Sunday, October 2, 2011

Book to Radio: Mars is Heaven

Book to Radio: Mars is Heaven
by Ray Bradbury from his book, The Martian Chronicles
Adapted for radio by David Friedken
Escape! radio broadcast
Original Broadcast: June 2, 1950

Escape was the first radio show to adapt Ray Bradbury’s tale of the third mission to Mars to radio. To do so, they completely rewrote Bradbury’s story, changing it a great deal, but keeping the essential story intact.

The show was adapted for Escape by David Friedkin and starred Ben Wright.

The Escape broadcast opens with the news of the launch of the first manned mission to Mars (as opposed to the third). People of all faiths and creeds have come together to pray for the success of the mission and the astronauts aboard the rocket.

The characters from the crew are limited to the ship’s captain and the doctor who are the only two allowed to leave the ship. It is they who quickly discover that Mars bears a striking resemblance to their homes on earth. A resident tells them they are in Green Lake, Ohio.

The doctor finds his grandmother living in the house she lived in when he was a kid. She explains that Mars is a “second chance.” They soon hear a parade, complete with a brass band, leading the crew away from the ship. The Captain sees his old girlfriend among the crowd and decides to join her in an emotional reunion.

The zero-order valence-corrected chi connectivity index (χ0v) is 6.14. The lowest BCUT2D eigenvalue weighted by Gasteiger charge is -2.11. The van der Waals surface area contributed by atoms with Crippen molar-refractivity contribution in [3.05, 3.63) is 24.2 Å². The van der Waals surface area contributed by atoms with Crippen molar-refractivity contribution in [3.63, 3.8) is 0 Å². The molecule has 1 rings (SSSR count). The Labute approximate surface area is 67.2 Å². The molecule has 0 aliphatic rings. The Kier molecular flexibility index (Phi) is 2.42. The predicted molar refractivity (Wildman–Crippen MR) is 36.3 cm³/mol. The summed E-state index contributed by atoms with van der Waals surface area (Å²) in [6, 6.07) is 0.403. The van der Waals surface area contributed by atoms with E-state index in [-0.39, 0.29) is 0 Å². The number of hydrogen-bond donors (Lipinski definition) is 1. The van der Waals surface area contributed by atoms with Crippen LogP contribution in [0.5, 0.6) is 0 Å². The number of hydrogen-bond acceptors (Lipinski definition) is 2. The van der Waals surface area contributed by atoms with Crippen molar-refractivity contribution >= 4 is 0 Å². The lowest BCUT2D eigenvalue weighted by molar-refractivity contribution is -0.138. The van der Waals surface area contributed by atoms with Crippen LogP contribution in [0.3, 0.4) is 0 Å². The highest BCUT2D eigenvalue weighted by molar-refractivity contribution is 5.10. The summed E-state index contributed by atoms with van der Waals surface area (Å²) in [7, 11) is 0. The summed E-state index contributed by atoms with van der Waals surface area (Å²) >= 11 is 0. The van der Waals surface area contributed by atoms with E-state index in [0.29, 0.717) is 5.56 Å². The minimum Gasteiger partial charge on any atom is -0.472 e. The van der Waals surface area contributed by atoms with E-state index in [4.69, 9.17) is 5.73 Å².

The Captain is sitting on the porch swing on a quiet summer evening when he starts to develop a hypothesis. He tells her, if the Martians wanted to manipulate the crew, they would use their memories and fondest desires to entrap them. The girlfriend tries to dissuade him. But when the Captain decides he’s got to talk to the doctor about his hypothesis, Phyllis turns on him and kills him.

After the astronauts have all been dispatched, the Martians hold a town meeting to analyze and discuss what has transpired.

This broadcast was the first of this Bradbury story (and perhaps the first of any Bradbury story), but it is also the weakest. The Dimension X and X Minus One broadcasts are far superior, relying on larger casts and sticking closer to the Bradbury story.

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